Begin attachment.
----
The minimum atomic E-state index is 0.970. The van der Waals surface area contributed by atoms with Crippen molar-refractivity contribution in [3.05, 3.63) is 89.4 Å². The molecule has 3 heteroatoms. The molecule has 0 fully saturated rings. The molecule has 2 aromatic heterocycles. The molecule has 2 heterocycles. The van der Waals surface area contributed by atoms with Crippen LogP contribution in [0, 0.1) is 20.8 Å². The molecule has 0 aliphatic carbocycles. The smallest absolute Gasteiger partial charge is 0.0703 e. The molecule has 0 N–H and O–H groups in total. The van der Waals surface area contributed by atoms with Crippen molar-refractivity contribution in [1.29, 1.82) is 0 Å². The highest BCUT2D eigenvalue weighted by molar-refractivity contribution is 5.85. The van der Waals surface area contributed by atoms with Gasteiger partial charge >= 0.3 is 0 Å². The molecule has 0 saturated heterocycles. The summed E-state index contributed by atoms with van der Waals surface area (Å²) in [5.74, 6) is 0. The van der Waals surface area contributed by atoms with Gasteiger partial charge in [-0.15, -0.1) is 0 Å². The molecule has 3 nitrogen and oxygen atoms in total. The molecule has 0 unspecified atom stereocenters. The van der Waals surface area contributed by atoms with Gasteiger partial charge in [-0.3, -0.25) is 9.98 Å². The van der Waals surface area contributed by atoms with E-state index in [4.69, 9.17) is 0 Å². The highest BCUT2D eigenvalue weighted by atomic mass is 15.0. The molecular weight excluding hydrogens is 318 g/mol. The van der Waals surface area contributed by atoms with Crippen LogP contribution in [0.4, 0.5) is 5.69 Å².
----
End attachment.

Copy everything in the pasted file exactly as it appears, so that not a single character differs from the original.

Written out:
The minimum atomic E-state index is 0.970. The van der Waals surface area contributed by atoms with Crippen molar-refractivity contribution in [3.05, 3.63) is 89.4 Å². The molecule has 3 heteroatoms. The molecule has 0 fully saturated rings. The molecule has 2 aromatic heterocycles. The molecule has 2 heterocycles. The van der Waals surface area contributed by atoms with Crippen LogP contribution in [0, 0.1) is 20.8 Å². The molecule has 0 aliphatic carbocycles. The smallest absolute Gasteiger partial charge is 0.0703 e. The molecule has 0 N–H and O–H groups in total. The van der Waals surface area contributed by atoms with Crippen molar-refractivity contribution in [1.29, 1.82) is 0 Å². The highest BCUT2D eigenvalue weighted by molar-refractivity contribution is 5.85. The van der Waals surface area contributed by atoms with Gasteiger partial charge >= 0.3 is 0 Å². The molecule has 0 saturated heterocycles. The summed E-state index contributed by atoms with van der Waals surface area (Å²) in [5.74, 6) is 0. The van der Waals surface area contributed by atoms with Gasteiger partial charge in [-0.15, -0.1) is 0 Å². The molecule has 3 nitrogen and oxygen atoms in total. The molecule has 0 unspecified atom stereocenters. The van der Waals surface area contributed by atoms with Gasteiger partial charge in [-0.3, -0.25) is 9.98 Å². The van der Waals surface area contributed by atoms with E-state index in [4.69, 9.17) is 0 Å². The highest BCUT2D eigenvalue weighted by atomic mass is 15.0. The molecular weight excluding hydrogens is 318 g/mol. The van der Waals surface area contributed by atoms with Crippen LogP contribution in [0.4, 0.5) is 5.69 Å².